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PART FORTY-EIGHT

“I think you need a drink,” Suzann told Karla, holding the young woman’s hand.

“No, no. I’m fine.”

“You’re definitely not fine,” Stacie said. “I’m so sorry.”

“Yes,” Suzann agreed, “so am I. But what are we going to do?”

A tall, thin, slightly pockmarked young man with a long, ginger beard bearing plates, silverware, napkins and three dishes of Buffalo cauliflower slid into the table next to Stacie.

“Hey!” Stacie declared, offering him her cheek, “how are ya?!”

“Great,” he said, bussing her and placing the cauliflower in front of each of the women. “Busy, but great. How’s your head? Great to see you.

“Hey,” he continued, “somehow the kitchen made three of these instead of two, so I brought out all three. I’m Sean,” he added, offering his now empty hand to Suzann.

“Suzann, Sean. Sean, Suzann,” Stacie intoned as the two shook.

“And I’m Karla,” the diminutive blonde said, taking Sean’s offered hand.

“Ladies,” Sean said, smiling and nodding.

“They did, did they?” Stacie responded, head tilted to the side and right cheek drawn up in a smirk. “You’d better tell somebody to keep an eye on those guys. And are we talking my head? You’re the one who had too much to drink.”

“Me? Never. Yeah, I know just the guy to do it. And speaking of drinks, what are you having?” he asked, nodding to Stacie.

“An Other West Coast. Steph suggested it. Sip?”

“Please,” he said with a nod and quick drink. “Great choice. Good beer! Well, duty calls. Great to see you, Stacie. Thanks for the beer. Ladies,” he added with a laugh, disappearing back into the kitchen.

“I take it that would be the Sean half of Steven Tyler?” Suzann asked. “Cute. And personable.”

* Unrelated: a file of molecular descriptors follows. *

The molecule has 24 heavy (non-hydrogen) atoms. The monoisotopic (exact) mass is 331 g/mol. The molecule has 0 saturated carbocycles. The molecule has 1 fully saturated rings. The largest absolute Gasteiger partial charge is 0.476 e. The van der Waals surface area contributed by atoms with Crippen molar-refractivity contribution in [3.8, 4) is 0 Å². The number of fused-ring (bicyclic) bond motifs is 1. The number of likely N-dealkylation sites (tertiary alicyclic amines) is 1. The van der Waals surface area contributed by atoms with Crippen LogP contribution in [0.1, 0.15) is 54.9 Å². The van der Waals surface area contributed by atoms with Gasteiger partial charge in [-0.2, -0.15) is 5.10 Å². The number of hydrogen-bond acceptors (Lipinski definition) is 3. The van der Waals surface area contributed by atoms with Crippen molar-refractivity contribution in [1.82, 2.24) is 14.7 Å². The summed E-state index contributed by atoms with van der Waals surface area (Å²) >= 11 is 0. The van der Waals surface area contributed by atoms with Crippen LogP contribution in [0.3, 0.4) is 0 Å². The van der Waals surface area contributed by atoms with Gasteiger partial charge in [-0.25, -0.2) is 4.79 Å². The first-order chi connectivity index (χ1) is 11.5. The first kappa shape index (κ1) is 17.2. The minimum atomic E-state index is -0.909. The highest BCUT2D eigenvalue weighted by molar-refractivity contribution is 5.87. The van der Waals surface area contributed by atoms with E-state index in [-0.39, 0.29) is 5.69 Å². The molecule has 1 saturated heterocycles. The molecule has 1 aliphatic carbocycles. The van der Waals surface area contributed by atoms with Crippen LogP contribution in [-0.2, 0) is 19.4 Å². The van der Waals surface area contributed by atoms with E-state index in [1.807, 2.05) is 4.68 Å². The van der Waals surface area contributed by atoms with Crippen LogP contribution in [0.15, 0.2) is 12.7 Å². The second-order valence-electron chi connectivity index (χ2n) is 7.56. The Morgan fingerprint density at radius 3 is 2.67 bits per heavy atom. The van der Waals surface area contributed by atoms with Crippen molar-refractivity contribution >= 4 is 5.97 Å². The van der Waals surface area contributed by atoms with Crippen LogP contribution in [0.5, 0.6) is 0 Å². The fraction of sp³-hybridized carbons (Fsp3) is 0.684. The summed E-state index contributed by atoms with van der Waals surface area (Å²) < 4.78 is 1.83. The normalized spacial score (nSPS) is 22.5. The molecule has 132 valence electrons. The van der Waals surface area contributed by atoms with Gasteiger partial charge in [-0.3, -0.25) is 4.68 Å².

“Yeah,” Stacie replied, nodding her head. “Nice neighbors. He had a twenty-fifth birthday bash last week.”

Suzann smiled then asked, “Karla, why don’t you have a drink?”

“No, thanks. I’m fine with just my water.”

Suzann frowned at Karla, turned her head toward Stacie and said, “I think someone’s not being very hospitable. My guess is that this someone’s worried about the bill. Stacie? Who’s paying for my drinks today?”

Stacie pulled her head back in surprise before smiling and saying, “Why, I am, aren’t I, Suzann?”

“Yes, you certainly are. And since you’re paying for drinks I think it would be rude of me not to reciprocate and pay for our hors devours, no? Especially since your fawning neighbor who is sweet on you provided us with three for the price of two?”

“That’s certainly what my mother taught me,” Stacie replied with a nod. “And especially so, now, as you said.”

“And, furthermore,” Suzann continued, “isn’t it customary to bring gifts of food and drink to those in times of need?”

“Absolutely.”

“Then Karla here should eat with us and allow you to buy her a drink, shouldn’t she?”

“She should.”

“No, no. I just can’t. I mean, look what you’re doing already. Water’s fine.”

“Nonsense,” Suzann declared catching Loren’s eye and twitching her index finger in pantomimed request for the server’s presence.

Loren nodded, held up her index finger and came to the table immediately following. “How is everything? Sean brought the cauliflower, I see. Is it good?”

“Delicious,” Suzann replied, not yet having tasted it. “Would you be so kind as to bring Karla here a drink? She could use one.”

“Absolutely! Karla?”

Karla exhaled, shook her head, fished her ID from her front pants pocket and then smiled. “Yuengling, please.” She said shaking her head and passing the ID to Loren.

Loren glanced at the ID, smiled, handed it back, nodded, and declared, “One Yuengling, right away.”